openshift_app_selinux - Man Page

Security Enhanced Linux Policy for the openshift_app processes


Security-Enhanced Linux secures the openshift_app processes via flexible mandatory access control.

The openshift_app processes execute with the openshift_app_t SELinux type. You can check if you have these processes running by executing the ps command with the -Z qualifier.

For example:

ps -eZ | grep openshift_app_t


The openshift_app_t SELinux type can be entered via the crontab_exec_t, user_cron_spool_t file types.

The default entrypoint paths for the openshift_app_t domain are the following:

/usr/bin/(f)?crontab, /usr/bin/at, /usr/sbin/fcronsighup, /usr/libexec/fcronsighup, /var/spool/at(/.*)?, /var/spool/cron, /var/spool/cron/[^/]+

Process Types

SELinux defines process types (domains) for each process running on the system

You can see the context of a process using the -Z option to psbP

Policy governs the access confined processes have to files. SELinux openshift_app policy is very flexible allowing users to setup their openshift_app processes in as secure a method as possible.

The following process types are defined for openshift_app:


Note: semanage permissive -a openshift_app_t can be used to make the process type openshift_app_t permissive. SELinux does not deny access to permissive process types, but the AVC (SELinux denials) messages are still generated.

MCS Constrained

The SELinux process type openshift_app_t is an MCS (Multi Category Security) constrained type.  Sometimes this separation is referred to as sVirt. These types are usually used for securing multi-tenant environments, such as virtualization, containers or separation of users.  The tools used to launch MCS types, pick out a different MCS label for each process group.

For example one process might be launched with openshift_app_t:s0:c1,c2, and another process launched with openshift_app_t:s0:c3,c4. The SELinux kernel only allows these processes can only write to content with a matching MCS label, or a MCS Label of s0. A process running with the MCS level of s0:c1,c2 is not allowed to write to content with the MCS label of s0:c3,c4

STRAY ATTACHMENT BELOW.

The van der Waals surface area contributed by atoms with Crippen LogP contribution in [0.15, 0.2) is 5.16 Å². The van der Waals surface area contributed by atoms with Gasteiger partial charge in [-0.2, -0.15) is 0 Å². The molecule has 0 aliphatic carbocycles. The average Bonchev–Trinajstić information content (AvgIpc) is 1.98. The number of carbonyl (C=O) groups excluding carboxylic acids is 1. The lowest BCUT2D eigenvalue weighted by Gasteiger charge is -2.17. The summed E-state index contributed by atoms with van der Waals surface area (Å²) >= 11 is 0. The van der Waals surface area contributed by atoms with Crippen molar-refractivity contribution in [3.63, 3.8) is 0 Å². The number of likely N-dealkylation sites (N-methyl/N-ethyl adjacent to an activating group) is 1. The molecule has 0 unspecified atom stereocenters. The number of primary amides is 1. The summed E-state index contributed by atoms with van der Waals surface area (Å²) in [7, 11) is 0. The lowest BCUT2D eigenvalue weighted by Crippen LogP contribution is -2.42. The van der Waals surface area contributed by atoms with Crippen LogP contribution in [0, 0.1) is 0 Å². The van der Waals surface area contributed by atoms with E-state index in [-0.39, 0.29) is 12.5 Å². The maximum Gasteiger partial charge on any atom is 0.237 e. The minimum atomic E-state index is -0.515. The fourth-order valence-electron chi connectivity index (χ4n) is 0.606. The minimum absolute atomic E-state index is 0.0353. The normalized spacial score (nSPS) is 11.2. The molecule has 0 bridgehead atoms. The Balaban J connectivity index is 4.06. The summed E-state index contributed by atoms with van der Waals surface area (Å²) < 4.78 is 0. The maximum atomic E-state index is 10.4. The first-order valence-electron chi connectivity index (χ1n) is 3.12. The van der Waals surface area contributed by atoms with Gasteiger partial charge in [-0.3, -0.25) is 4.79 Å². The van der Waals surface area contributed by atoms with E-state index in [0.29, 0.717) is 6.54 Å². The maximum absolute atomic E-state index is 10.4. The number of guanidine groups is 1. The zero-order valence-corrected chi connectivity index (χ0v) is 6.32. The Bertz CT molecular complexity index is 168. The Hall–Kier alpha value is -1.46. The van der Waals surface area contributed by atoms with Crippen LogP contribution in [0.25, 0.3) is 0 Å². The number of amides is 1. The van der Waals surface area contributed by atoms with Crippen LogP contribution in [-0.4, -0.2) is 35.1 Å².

SELinux policy is customizable based on least access required.  openshift_app policy is extremely flexible and has several booleans that allow you to manipulate the policy and run openshift_app with the tightest access possible.

If you want to determine whether crond can execute jobs in the user domain as opposed to the the generic cronjob domain, you must turn on the cron_userdomain_transition boolean. Enabled by default.

setsebool -P cron_userdomain_transition 1

If you want to deny any process from ptracing or debugging any other processes, you must turn on the deny_ptrace boolean. Disabled by default.

setsebool -P deny_ptrace 1

If you want to allow system to run with NIS, you must turn on the nis_enabled boolean. Disabled by default.

setsebool -P nis_enabled 1

Managed Files

The SELinux process type openshift_app_t can manage files labeled with the following file types.  The paths listed are the default paths for these file types.  Note the processes UID still need to have DAC permissions.











semanage fcontext can also be used to manipulate default file context mappings.

semanage permissive can also be used to manipulate whether or not a process type is permissive.

semanage module can also be used to enable/disable/install/remove policy modules.

semanage boolean can also be used to manipulate the booleans

system-config-selinux is a GUI tool available to customize SELinux policy settings.


This manual page was auto-generated using sepolicy manpage .

See Also

selinux(8), openshift_app(8), semanage(8), restorecon(8), chcon(1), sepolicy(8), setsebool(8)

Referenced By


24-03-15 SELinux Policy openshift_app